Receptorlike Protein Kinases Transduce Signals from Peptides and Brassinosteroids

One common motif in plant signaling involves receptorlike kinases (RLKs) with a single helical segment in the plasma membrane that connects a receptor domain on the outside of the membrane with a protein Ser/Thr kinase on the cytoplasmic side. This type of receptor participates in the defense mechanism triggered by infection with a bacterial pathogen (Fig. 12-30a). The signal to turn on the genes needed for defense against infection is a peptide (flg22) released by breakdown of flagellin, the major protein of the bacterial flagellum. Binding of flg22 to the FLS2 receptor of Arabidopsis induces receptor dimerization and autophosphorylation on Ser and Thr residues, and the downstream effect is activation of a MAPK cascade like that described above for insulin action (Fig. 12-6). The final kinase in this

(a) Plant (Arabidopsis)

FIGURE 12-30 Similarities between the signaling pathways that trigger immune responses in plants and animals. (a) In the plant Arabidopsis thaliana, the peptide flg22, derived from the flagella of a bacterial pathogen, binds to its receptor in the plasma membrane, causing the receptors to form dimers and triggering autophosphorylation of the cytosolic protein kinase domain on a Ser or Thr residue (not a Tyr). Autophosphorylation activates the receptor protein kinase, which then phosphorylates downstream proteins. The activated receptor also activates (by means unknown) a MAPKKK. The resulting kinase cascade leads to phosphorylation of a nuclear protein that normally inhibits

FIGURE 12-30 Similarities between the signaling pathways that trigger immune responses in plants and animals. (a) In the plant Arabidopsis thaliana, the peptide flg22, derived from the flagella of a bacterial pathogen, binds to its receptor in the plasma membrane, causing the receptors to form dimers and triggering autophosphorylation of the cytosolic protein kinase domain on a Ser or Thr residue (not a Tyr). Autophosphorylation activates the receptor protein kinase, which then phosphorylates downstream proteins. The activated receptor also activates (by means unknown) a MAPKKK. The resulting kinase cascade leads to phosphorylation of a nuclear protein that normally inhibits cascade activates a specific transcription factor, triggering synthesis of the proteins that defend against the bacterial infection. The steps between receptor phos-phorylation and the MAPK cascade are not yet known. A phosphoprotein phosphatase (KAPP) associates with the active receptor protein and inactivates it by de-phosphorylation to end the response.

The MAPK cascade in the plant's defense against bacterial pathogens is remarkably similar to the innate immune response triggered by bacterial lipopolysac-charide and mediated by the Toll-like receptors in mammals (Fig. 12-30b). Other membrane receptors use similar mechanisms to activate a MAPK cascade, ultimately activating transcription factors and turning on the genes essential to the defense response.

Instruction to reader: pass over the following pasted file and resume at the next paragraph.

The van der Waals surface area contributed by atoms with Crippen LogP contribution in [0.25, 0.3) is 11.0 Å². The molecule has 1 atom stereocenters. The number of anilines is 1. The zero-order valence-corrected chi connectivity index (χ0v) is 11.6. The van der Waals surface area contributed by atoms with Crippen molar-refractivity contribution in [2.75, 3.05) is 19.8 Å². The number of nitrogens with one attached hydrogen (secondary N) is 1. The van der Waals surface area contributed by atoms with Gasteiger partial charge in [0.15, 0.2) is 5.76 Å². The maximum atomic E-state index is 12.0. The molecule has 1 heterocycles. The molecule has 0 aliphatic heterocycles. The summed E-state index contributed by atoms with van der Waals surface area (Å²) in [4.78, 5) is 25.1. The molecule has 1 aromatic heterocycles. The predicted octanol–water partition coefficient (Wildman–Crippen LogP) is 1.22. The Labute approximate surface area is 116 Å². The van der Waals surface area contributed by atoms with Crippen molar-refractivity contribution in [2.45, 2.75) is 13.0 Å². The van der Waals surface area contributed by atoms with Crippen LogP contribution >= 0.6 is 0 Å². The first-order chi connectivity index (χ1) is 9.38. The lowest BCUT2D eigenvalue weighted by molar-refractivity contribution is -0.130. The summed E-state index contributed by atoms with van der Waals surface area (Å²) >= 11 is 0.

Most of the several hundred RLKs in plants are presumed to act in similar ways: ligand binding induces dimerization and autophosphorylation, and the

(b) Mammal

Protein kinase IRAK

Protein kinase IRAK

the transcription factors WRKY22 and 29, triggering proteolytic degradation of the inhibitor and freeing the transcription factors to stimulate gene expression related to the immune response. (b) In mammals, the toxic bacterial lipopolysaccharide (LPS; see Fig. 7-32) is detected by plasma membrane receptors that associate with and activate a soluble protein kinase (IRAK). The major flagellar protein of pathogenic bacteria acts through a similar receptor to activate IRAK. Then IRAK initiates two distinct MAPK cascades that end in the nucleus, causing the synthesis of proteins needed in the immune response. Jun, Fos, and NFkB are transcription factors.

the transcription factors WRKY22 and 29, triggering proteolytic degradation of the inhibitor and freeing the transcription factors to stimulate gene expression related to the immune response. (b) In mammals, the toxic bacterial lipopolysaccharide (LPS; see Fig. 7-32) is detected by plasma membrane receptors that associate with and activate a soluble protein kinase (IRAK). The major flagellar protein of pathogenic bacteria acts through a similar receptor to activate IRAK. Then IRAK initiates two distinct MAPK cascades that end in the nucleus, causing the synthesis of proteins needed in the immune response. Jun, Fos, and NFkB are transcription factors.

Flagellin

Receptors

(a) Plant (Arabidopsis)

(b) Mammal

Flagellin

Receptors

activated receptor kinase triggers downstream responses by phosphorylating key proteins at Ser or Thr residues. The ligands for these kinases have been identified in only a few cases: brassinosteroids, the peptide trigger for the self-incompatibility response that prevents self-pollination, and CLV1 peptide, a factor involved in regulating the fate of stem cells (undifferentiated cells) in plant development.

How To Bolster Your Immune System

How To Bolster Your Immune System

All Natural Immune Boosters Proven To Fight Infection, Disease And More. Discover A Natural, Safe Effective Way To Boost Your Immune System Using Ingredients From Your Kitchen Cupboard. The only common sense, no holds barred guide to hit the market today no gimmicks, no pills, just old fashioned common sense remedies to cure colds, influenza, viral infections and more.

Get My Free Audio Book


Post a comment